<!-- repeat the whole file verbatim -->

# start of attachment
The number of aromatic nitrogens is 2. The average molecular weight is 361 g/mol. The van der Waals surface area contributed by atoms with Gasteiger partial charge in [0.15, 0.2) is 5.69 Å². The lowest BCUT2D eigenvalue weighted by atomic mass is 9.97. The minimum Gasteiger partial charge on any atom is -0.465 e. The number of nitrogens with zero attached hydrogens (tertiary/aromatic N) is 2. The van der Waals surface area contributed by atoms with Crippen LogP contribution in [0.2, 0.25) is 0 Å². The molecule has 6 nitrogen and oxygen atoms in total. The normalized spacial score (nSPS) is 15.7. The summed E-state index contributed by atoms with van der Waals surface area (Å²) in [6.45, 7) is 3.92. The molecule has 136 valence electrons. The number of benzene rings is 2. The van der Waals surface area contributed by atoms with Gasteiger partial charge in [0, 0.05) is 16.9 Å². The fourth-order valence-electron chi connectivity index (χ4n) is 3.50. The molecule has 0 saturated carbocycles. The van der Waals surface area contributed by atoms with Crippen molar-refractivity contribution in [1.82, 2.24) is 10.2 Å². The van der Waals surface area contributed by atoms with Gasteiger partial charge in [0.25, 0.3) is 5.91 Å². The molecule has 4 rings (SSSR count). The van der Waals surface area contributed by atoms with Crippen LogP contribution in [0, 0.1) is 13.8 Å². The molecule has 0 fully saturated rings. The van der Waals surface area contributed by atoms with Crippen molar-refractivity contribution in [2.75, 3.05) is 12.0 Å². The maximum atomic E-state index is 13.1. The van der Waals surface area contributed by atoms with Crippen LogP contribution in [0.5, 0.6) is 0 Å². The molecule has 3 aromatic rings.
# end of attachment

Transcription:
The number of aromatic nitrogens is 2. The average molecular weight is 361 g/mol. The van der Waals surface area contributed by atoms with Gasteiger partial charge in [0.15, 0.2) is 5.69 Å². The lowest BCUT2D eigenvalue weighted by atomic mass is 9.97. The minimum Gasteiger partial charge on any atom is -0.465 e. The number of nitrogens with zero attached hydrogens (tertiary/aromatic N) is 2. The van der Waals surface area contributed by atoms with Crippen LogP contribution in [0.2, 0.25) is 0 Å². The molecule has 6 nitrogen and oxygen atoms in total. The normalized spacial score (nSPS) is 15.7. The summed E-state index contributed by atoms with van der Waals surface area (Å²) in [6.45, 7) is 3.92. The molecule has 136 valence electrons. The number of benzene rings is 2. The van der Waals surface area contributed by atoms with Gasteiger partial charge in [0, 0.05) is 16.9 Å². The fourth-order valence-electron chi connectivity index (χ4n) is 3.50. The molecule has 0 saturated carbocycles. The van der Waals surface area contributed by atoms with Crippen molar-refractivity contribution in [1.82, 2.24) is 10.2 Å². The van der Waals surface area contributed by atoms with Gasteiger partial charge in [0.25, 0.3) is 5.91 Å². The molecule has 4 rings (SSSR count). The van der Waals surface area contributed by atoms with Crippen LogP contribution in [0, 0.1) is 13.8 Å². The molecule has 0 fully saturated rings. The van der Waals surface area contributed by atoms with Crippen molar-refractivity contribution in [2.75, 3.05) is 12.0 Å². The maximum atomic E-state index is 13.1. The van der Waals surface area contributed by atoms with Crippen LogP contribution in [0.5, 0.6) is 0 Å². The molecule has 3 aromatic rings.